“The desire to travel far away and start a new currency will become a powerful driver of human expansion into space” (via Inte)

Olaf Scholz vs. Facebook’s Libra

Zuckerberg at Washington hearing on Libra

Solution for Deepfake Problems…?

American conservaties, Libra and Europe

Stolen: How to Save the World from Financialisation by Grace Blakely

Anti-globalization blog

Ethereum: Scam or Iteration?

A gallery selling work of cryptoartists

A London-based crypto artist

Libra coalition is falling apart as eBay, Visa, Mastercard and Stripe jump ship

More on OneCoin crypto pyramid scheme court case

The Radical’s Survival Guide to Adventures in Cryptoland: Can Cryptocurrencies Save Us All? (via Inte)

Tank Magazine’s Libra link list

“Degrowth is about redistribution by design, not by collapse”

Bitcoin will be how we transact with aliens

A different look at the history of money, apparently more grounded what actually has happened (via Eduard)


EU-Funded Projects in Blockchain Technology

Rhythm in Economic Space by Stamatia Portanova 

Proposal for voluntary degrowth by redesigning money for sustainability, justice, and resilience (via Patrice)

France to block Facebook’s Libra cryptocurrency in Europe

Fund to launch alternative business models for online content

Money is the Oxygen (via Patricia)

Laura Lotti: Blockchain Affordances (via Luca Recano)

Gavin Mueller: Digital Proudhonism (via Luca Recano)

Coinbase: The 2019 Leaders in Crypto Education

Proposal making in DAOs: the limitations of “Anyone Proposes Anything”

ECB’s Mersch Warns Over ‘Treacherous Promises’ of Facebook Libra

French pry-trance festival that promotes local currencies

Bitcoin Rap Battle Debate: Hamilton vs. Satoshi (via Maisa)

RIP Decentralization–Sorry, Bitcoin, it’s Libra’s turn now (via Eduard)

Libra: The social media company’s move into cryptocurrency takes advantage of regulatory oopholes

What’s wrong with Ethereum?

Of Art Tokenization, Blockchain, and Provenance with A Sprinkling of Non-Fungible Tokens

MEMRI (connected to Israeli intelligence): The Coming Storm – Terrorists Using Cryptocurrency (via Donatella)

Libra, a Cyberpunk Nightmare in the Midst of Crypto Spring

Facebook admits Libra cryptocurrency may not happen after all is hosting a one week worklab “block that chain” in October.  Here is the open call:

Conner Brown: Bitcoin Has No Intrinsic Value — and That’s Great

Libra untangled: what lies behind facebook’s digital currency project - PART I by Andrea Bianconi

Ten reasons why Facebook’s Libra is a bad idea – and we should stop it now

ETHBerlinZwei is a hackathon, a culture festival, an educational event, a platform for hacktivism, and a community initiative to push the decentralized ecosystem forward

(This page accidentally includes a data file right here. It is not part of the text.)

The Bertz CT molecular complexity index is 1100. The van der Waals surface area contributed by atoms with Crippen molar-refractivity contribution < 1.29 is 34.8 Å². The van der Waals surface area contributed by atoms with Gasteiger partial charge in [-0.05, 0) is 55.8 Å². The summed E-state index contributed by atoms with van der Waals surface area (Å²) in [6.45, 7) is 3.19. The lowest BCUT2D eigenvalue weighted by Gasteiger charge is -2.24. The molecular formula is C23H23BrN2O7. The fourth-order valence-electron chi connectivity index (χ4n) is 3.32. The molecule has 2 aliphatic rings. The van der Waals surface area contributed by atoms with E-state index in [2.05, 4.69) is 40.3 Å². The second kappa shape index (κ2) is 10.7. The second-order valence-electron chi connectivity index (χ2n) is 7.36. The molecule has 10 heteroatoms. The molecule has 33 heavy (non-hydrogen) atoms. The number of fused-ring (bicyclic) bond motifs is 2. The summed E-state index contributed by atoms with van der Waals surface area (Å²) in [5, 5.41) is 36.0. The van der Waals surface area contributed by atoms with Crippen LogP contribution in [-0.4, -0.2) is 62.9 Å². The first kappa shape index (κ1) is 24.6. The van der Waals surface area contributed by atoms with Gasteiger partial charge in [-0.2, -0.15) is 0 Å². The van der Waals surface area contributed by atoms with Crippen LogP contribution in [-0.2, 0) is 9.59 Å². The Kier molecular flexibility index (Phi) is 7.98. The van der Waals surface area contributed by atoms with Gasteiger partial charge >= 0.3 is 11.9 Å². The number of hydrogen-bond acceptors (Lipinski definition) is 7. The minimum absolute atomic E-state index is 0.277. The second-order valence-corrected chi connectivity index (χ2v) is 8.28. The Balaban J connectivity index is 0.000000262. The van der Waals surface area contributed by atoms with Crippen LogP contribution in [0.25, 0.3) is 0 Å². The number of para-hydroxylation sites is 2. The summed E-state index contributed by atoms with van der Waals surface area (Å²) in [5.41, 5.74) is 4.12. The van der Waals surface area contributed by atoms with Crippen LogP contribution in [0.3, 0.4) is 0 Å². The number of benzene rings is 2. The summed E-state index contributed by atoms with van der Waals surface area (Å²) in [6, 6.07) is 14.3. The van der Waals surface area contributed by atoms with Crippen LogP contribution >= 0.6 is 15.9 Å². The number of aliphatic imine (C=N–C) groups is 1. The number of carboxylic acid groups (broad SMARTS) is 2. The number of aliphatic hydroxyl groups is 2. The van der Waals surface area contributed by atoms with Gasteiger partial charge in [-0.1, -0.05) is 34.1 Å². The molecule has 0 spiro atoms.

Remember, blockchain replacing everything…

From Jaya Klara Brekke’s newsletter:

Breaking the ZuckBuck overview of claims by the good crew at Alphaville

The need for global payment system as a public good by Rohan Grey

Tank Magazine’s shortlist

Good New Models podcast discussion of ZuckBuck

Facebook’s plan for a cryptocurrency is right to set alarm bells ringing

Strengthening Hyperledger Indy and Self-Sovereign Identity

Alt-C is an installation by Michal Sedbon  that uses electricity produced by plants to power a single board computer mining a cryptocurrency (via Tatjana Seitz)

Massimo Ragnedda and Giuseppe Destefanis (eds) *Blockchain and Web 3.0. Social, Economic, and Technological Challenges*. Routledge, 2019

Facebook Libra: on the 4 steps road for World Presidency

Offshore Finance: How Capital Rules the World by Reijer Hendrikse and Rodrigo Fernandez (via Francesca Bria)

Jack Ma’s $290 billion loan machine is changing Chinese banking (via Patricia de Vries)

The Invention of Money (via Eduard de Jong)

Pragues Crypto-Anarchists are Spreading the Gospel

Duniter, a fully decentralized libre currency based on the relative theory of money (via Michel Bauwens)

Radix: a fast, scalable, easy-to-use ledger, ready-made for 7 billion people

I was wrong about spreadsheets

YAIR | Your Art is Reality: Unleash Digital Art

Glen Brook: In Zuck We Trust? (via Eduard de Jong)

New Models podcast on Libre

A massive facility that opened last spring located near Buffalo (via Stephanie Rothenberg)

With cryptocurrency launch, Facebook sets its path toward becoming an independent nation

Nate Tkacz on Facebook’s Libra, Or, The End of Silicon Valley Innovation

Is Libra the West’s response to China’s payments empire?

Libra geen open cryptomunt, maar databank van Facebook (in Dutch)

Introducing the Decentralized Autonomous Kunstverein (DAK)